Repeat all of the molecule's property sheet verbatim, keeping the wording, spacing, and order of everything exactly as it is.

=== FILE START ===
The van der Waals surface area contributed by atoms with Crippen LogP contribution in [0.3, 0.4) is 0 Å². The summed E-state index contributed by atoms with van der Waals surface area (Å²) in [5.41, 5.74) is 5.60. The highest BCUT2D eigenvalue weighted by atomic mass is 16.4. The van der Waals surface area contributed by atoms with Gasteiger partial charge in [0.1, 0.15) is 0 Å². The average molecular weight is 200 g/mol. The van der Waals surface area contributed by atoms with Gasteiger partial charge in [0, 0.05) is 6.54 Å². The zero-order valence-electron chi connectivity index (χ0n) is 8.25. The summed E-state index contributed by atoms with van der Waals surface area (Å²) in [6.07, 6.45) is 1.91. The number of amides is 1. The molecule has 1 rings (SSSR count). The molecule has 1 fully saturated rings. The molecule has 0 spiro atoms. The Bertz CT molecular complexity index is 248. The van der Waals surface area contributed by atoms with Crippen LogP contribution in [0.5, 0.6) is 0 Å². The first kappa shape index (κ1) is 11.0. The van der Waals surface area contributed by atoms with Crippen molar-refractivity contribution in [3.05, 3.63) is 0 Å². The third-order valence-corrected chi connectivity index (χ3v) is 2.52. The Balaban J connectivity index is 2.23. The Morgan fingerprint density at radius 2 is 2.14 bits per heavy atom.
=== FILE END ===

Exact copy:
The van der Waals surface area contributed by atoms with Crippen LogP contribution in [0.3, 0.4) is 0 Å². The summed E-state index contributed by atoms with van der Waals surface area (Å²) in [5.41, 5.74) is 5.60. The highest BCUT2D eigenvalue weighted by atomic mass is 16.4. The van der Waals surface area contributed by atoms with Gasteiger partial charge in [0.1, 0.15) is 0 Å². The average molecular weight is 200 g/mol. The van der Waals surface area contributed by atoms with Gasteiger partial charge in [0, 0.05) is 6.54 Å². The zero-order valence-electron chi connectivity index (χ0n) is 8.25. The summed E-state index contributed by atoms with van der Waals surface area (Å²) in [6.07, 6.45) is 1.91. The number of amides is 1. The molecule has 1 rings (SSSR count). The molecule has 1 fully saturated rings. The molecule has 0 spiro atoms. The Bertz CT molecular complexity index is 248. The van der Waals surface area contributed by atoms with Crippen LogP contribution in [0.5, 0.6) is 0 Å². The first kappa shape index (κ1) is 11.0. The van der Waals surface area contributed by atoms with Crippen molar-refractivity contribution in [3.05, 3.63) is 0 Å². The third-order valence-corrected chi connectivity index (χ3v) is 2.52. The Balaban J connectivity index is 2.23. The Morgan fingerprint density at radius 2 is 2.14 bits per heavy atom.